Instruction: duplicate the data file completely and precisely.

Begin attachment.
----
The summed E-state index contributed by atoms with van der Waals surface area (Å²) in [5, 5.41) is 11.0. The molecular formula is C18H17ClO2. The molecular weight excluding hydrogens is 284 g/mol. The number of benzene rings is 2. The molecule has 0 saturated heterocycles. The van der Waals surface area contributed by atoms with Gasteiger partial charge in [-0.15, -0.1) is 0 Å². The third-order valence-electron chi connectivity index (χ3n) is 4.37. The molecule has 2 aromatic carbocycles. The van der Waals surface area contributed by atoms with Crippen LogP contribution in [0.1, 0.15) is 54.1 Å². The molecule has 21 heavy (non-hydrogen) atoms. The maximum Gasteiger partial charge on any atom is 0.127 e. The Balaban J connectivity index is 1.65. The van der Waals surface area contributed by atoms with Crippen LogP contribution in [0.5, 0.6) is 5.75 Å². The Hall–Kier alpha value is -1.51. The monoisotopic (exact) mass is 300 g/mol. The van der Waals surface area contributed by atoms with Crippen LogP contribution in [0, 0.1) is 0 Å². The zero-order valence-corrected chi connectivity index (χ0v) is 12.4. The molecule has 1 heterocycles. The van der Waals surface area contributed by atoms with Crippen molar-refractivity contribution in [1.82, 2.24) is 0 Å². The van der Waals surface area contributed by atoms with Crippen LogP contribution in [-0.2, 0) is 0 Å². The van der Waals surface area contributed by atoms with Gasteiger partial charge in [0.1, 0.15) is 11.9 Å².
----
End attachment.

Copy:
The summed E-state index contributed by atoms with van der Waals surface area (Å²) in [5, 5.41) is 11.0. The molecular formula is C18H17ClO2. The molecular weight excluding hydrogens is 284 g/mol. The number of benzene rings is 2. The molecule has 0 saturated heterocycles. The van der Waals surface area contributed by atoms with Gasteiger partial charge in [-0.15, -0.1) is 0 Å². The third-order valence-electron chi connectivity index (χ3n) is 4.37. The molecule has 2 aromatic carbocycles. The van der Waals surface area contributed by atoms with Crippen LogP contribution in [0.1, 0.15) is 54.1 Å². The molecule has 21 heavy (non-hydrogen) atoms. The maximum Gasteiger partial charge on any atom is 0.127 e. The Balaban J connectivity index is 1.65. The van der Waals surface area contributed by atoms with Crippen LogP contribution in [0.5, 0.6) is 5.75 Å². The Hall–Kier alpha value is -1.51. The monoisotopic (exact) mass is 300 g/mol. The van der Waals surface area contributed by atoms with Crippen LogP contribution in [0, 0.1) is 0 Å². The zero-order valence-corrected chi connectivity index (χ0v) is 12.4. The molecule has 1 heterocycles. The van der Waals surface area contributed by atoms with Crippen molar-refractivity contribution in [1.82, 2.24) is 0 Å². The van der Waals surface area contributed by atoms with Crippen LogP contribution in [-0.2, 0) is 0 Å². The van der Waals surface area contributed by atoms with Gasteiger partial charge in [0.1, 0.15) is 11.9 Å².